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Wednesday, July 2, 2008 10:05 pm

Pipe scheme

ICC judge to weigh Canadian pipeline’s demand for eminent domain

Work on Enbridge Pipelines in Alberta
PHOTO by Mark Hoffman/MCT

Should a $10 billion Canadian oil and gas delivery company get the right to take a private nature preserve from a retired Illinois railroad conductor? Larry Jones, an administrative law judge with the Illinois Commerce Commission, is set to begin hearings in Springfield on July 8 to settle that question.
Carlisle Kelly’s nature preserve isn’t large, only 205 acres, but the battle for control of piece of his property is seen as a test of how much Americans are being asked to give up to supply the world’s energy needs.
Enbridge Inc. does not want the whole nature preserve, only a 120-foot-wide strip through which it can run a large oil pipeline, but that strip runs right down the middle of the conservation area and, according to Kelly, clearing that strip will destroy the preserve. Since Kelly first objected to selling an easement to Enbridge, some 300 other Illinois landowners and farmers along 170-mile route of Enbridge’s would-be pipeline have joined him in saying no to the company. Enbridge has petitioned the ICC for the right of eminent domain to take the land it wants. Denise Hamsher, Enbridge’s U.S. director of public and regulatory affairs, is quick to deny that Enbridge would “take” anything. “We will be obligated to negotiate for the market value for the land,” she says, “and if we don’t, courts should make us.” Hamsher also says that even if the ICC gives Enbridge the right of eminent domain, the company will not necessarily use it; having it, she says, encourages landowners to negotiate.
“We would not be going for eminent domain if we could negotiate land deals, but Mr. Pliura made clear that a group of landowners would not negotiate,” she says. Pliura is Thomas Pliura, a medical doctor and lawyer in LeRoy, a town of 3,600 residents in McLean County. Pliura, a friend of Kelly’s since the third grade, is the attorney representing the landowners who do not want to sell to Enbridge.
“We are going to be neighbors, and eminent domain is not a good way to start a relationship,” Hamsher says. As a sign of neighborliness, she says, Enbridge would even pay farmers for any crops they lose during the construction of the pipeline and pay them the lumber value of any trees they cut down. That offer doesn’t impress Kelly, who has devoted more than a decade to protecting and nurturing his piece of Illinois woodland. “I detest the fact that they look at everything in terms of dollars and economics,” Kelly says. “There are a lot of other worths to things than just market value.”
Kelly went to work on the railroad when he was 17. “I worked for everything I have,” he says. “I worked for 30-odd years, and any extra money I had I put into buying land.”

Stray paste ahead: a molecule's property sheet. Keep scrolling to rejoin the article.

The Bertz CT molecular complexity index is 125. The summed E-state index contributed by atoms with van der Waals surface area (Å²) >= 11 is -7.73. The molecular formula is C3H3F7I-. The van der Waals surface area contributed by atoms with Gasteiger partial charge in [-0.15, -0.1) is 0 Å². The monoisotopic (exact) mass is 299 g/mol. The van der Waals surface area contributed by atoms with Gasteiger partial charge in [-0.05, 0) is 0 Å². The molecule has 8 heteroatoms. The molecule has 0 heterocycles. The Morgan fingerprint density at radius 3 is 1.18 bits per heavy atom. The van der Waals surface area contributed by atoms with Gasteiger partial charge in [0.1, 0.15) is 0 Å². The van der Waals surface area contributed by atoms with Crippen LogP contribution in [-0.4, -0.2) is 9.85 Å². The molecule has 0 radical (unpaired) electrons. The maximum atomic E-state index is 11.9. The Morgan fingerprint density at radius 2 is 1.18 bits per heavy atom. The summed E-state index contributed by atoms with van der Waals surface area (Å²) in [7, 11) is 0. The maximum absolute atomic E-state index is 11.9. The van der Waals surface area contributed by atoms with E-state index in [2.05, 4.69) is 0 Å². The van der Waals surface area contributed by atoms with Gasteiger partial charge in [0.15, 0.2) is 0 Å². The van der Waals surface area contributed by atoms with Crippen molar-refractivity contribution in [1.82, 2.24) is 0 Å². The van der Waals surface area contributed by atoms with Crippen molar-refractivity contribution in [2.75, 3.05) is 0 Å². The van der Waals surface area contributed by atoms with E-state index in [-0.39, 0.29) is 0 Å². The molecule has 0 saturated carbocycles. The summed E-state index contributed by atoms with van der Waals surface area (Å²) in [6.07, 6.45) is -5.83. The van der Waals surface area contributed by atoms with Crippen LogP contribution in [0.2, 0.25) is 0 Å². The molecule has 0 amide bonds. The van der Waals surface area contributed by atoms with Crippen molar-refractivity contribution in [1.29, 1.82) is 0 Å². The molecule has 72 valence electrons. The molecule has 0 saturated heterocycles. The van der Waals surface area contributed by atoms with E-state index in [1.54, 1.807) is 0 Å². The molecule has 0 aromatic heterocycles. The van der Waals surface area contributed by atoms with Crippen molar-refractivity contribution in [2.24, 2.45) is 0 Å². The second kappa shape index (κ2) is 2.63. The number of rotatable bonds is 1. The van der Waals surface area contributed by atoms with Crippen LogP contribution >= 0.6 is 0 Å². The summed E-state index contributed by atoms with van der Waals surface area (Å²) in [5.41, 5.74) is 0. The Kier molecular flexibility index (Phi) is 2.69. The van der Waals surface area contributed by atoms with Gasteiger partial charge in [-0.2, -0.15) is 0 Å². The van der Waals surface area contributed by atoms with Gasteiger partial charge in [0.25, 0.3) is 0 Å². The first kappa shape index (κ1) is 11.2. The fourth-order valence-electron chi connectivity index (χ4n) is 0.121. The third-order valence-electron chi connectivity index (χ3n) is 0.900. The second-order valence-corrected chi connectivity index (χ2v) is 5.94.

About 11 years ago, one of the last wooded tracts in nearby DeWitt County became available. Kelly and his wife, DeAnna, decided to sell some land they owned near LeRoy and purchase the 205-acre tract near Clinton. “It had huge oaks and hickories on it, some of them 300 years old, and turkey, deer, and other wildlife,” Kelly says. “We were wanting to make it a better wildlife area.” The part of the land that was farmed, Kelly took out of agriculture and planted with trees instead. By his own estimate, he has planted thousands of trees.
The U.S. Department of Agriculture, under the Conservation Reserve Program, pays Kelly to keep the land out of cultivation; ironically, another federal agency is supporting Enbridge’s effort. James Slutz, a deputy secretary of energy, has filed testimony with the ICC in support of Enbridge.

Behind the Enbridge effort to extend its pipeline system — from Alberta, Canada, to Patoka, Ill., in Marion County — is a multibillion-dollar oil-industry effort to exploit a Canadian resource that oil companies call oil sand and environmentalists call tar sand. The material in the soils of northeastern Alberta is not oil; it is bitumen, a thick, gooey substance similar to road tar. There are various ways of getting bitumen out of the ground, but ultimately it is diluted with water and sent by way of a pipeline to a refinery or is used as the raw material for the manufacture of a product the oil industry calls synthetic crude oil, which in turn is sent through a pipeline to a refinery. Neither product can be processed by the typical oil refinery designed for handling traditional crude oil without expensive refinery upgrades to handle aromatic compounds such as benzene that are part of bitumen.